The bottomline is, this comment has no effect on the outward beauty of the diamond and it is definitely not an issue. Don’t worry about it!

Most consumers make the mistake of buying their diamonds “blind” and end up with buyer’s remorse. That’s why I recommend vendors like James Allen and White Flash where you can see exactly what you are buying with their 360° videos.

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  1. Paulson-
    March 7, 2017 at 8:45 pm


    What do you think of this diamond? Is the feather on the bottom left to harsh? It is one of the better SI2 diamonds I’ve found and seems to be at a fair price point of 10.7k

    Thoughts? Thanks.

  2. Paul Gian-
    March 8, 2017 at 4:32 pm

    I would say the diamond is eyeclean and that the inclusion can be partially covered up with a nicely positioned prong.

  3. Vic-
    March 26, 2017 at 3:42 pm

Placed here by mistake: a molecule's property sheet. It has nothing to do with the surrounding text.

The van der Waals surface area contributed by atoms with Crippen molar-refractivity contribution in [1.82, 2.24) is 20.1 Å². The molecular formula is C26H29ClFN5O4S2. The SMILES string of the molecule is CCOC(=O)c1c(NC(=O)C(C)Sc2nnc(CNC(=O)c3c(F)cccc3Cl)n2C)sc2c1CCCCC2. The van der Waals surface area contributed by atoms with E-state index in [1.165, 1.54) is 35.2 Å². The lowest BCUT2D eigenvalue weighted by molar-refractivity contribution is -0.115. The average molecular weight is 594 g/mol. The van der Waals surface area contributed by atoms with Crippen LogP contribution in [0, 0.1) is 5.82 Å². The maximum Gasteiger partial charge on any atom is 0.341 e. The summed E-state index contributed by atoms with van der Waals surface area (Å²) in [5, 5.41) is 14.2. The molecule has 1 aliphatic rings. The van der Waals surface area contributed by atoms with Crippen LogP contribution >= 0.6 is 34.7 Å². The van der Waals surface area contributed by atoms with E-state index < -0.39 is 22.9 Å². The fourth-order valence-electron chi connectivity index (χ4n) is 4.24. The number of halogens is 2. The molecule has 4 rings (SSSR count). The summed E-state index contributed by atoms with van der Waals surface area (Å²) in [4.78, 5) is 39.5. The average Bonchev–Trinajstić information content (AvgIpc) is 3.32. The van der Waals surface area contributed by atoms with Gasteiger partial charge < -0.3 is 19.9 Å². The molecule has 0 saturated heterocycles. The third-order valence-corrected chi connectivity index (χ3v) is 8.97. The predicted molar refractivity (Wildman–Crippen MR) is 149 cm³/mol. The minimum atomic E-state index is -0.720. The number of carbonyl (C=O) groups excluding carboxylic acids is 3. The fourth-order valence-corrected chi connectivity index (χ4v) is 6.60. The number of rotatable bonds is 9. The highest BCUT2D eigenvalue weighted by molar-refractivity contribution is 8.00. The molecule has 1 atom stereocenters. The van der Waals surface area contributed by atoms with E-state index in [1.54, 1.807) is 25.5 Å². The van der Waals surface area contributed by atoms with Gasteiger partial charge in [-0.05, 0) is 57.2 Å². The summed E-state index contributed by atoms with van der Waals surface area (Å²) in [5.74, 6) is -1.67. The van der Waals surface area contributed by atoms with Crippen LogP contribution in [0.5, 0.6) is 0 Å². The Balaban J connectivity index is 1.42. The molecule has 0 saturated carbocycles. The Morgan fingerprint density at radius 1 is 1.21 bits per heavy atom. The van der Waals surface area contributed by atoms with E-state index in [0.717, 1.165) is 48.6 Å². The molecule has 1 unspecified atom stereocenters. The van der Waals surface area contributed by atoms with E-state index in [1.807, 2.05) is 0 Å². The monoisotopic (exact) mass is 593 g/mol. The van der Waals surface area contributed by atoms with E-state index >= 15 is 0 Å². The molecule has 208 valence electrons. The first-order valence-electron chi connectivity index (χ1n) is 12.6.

Hi Paul,

    What do you think of this diamond? The grading report can be found here. https://www.gia.edu/report-check?reportno=6245159735

    I can’t even see any inclusions on it with the pictures but its graded SI1 because of the diamond surface graining? Would it be an issued because its quite a bargain at that price.

    Thanks for your input

  4. Paul Gian-
    March 27, 2017 at 3:13 pm

    The diamond is hazy because of the clarity grading comment. “Clarity grade is based on clouds that are not shown. Surface graining is not shown.” In the video, you can clearly see a hazy looking diamond as well. It’s a terrible stone.

  5. Joanna-
    November 21, 2017 at 9:56 pm

    Hi Paul, im so indecisive and torn whether to buy this 2.23ct diamond as it has ” surface graining” on the comment section…i made 1 mistake and dont wanna make another when buying my second 1….
    I can attach the certificate on my email when you reply.

  6. Paul Gian-
    November 22, 2017 at 12:50 pm

    Most of the time surface graining comments are really minute and does not impact the diamond’s outward appearance. Without knowing more details, I cannot give you any useful advice blindly.

  7. kay-
    November 21, 2019 at 1:46 am

    My question isn’t so much about the “graining” but more about a proportions on the GIA report. What is the 43% referencing?

  8. Paul Gian-
    November 21, 2019 at 4:26 am

    The 43% in the GIA report refers to the pavilion depth percentage.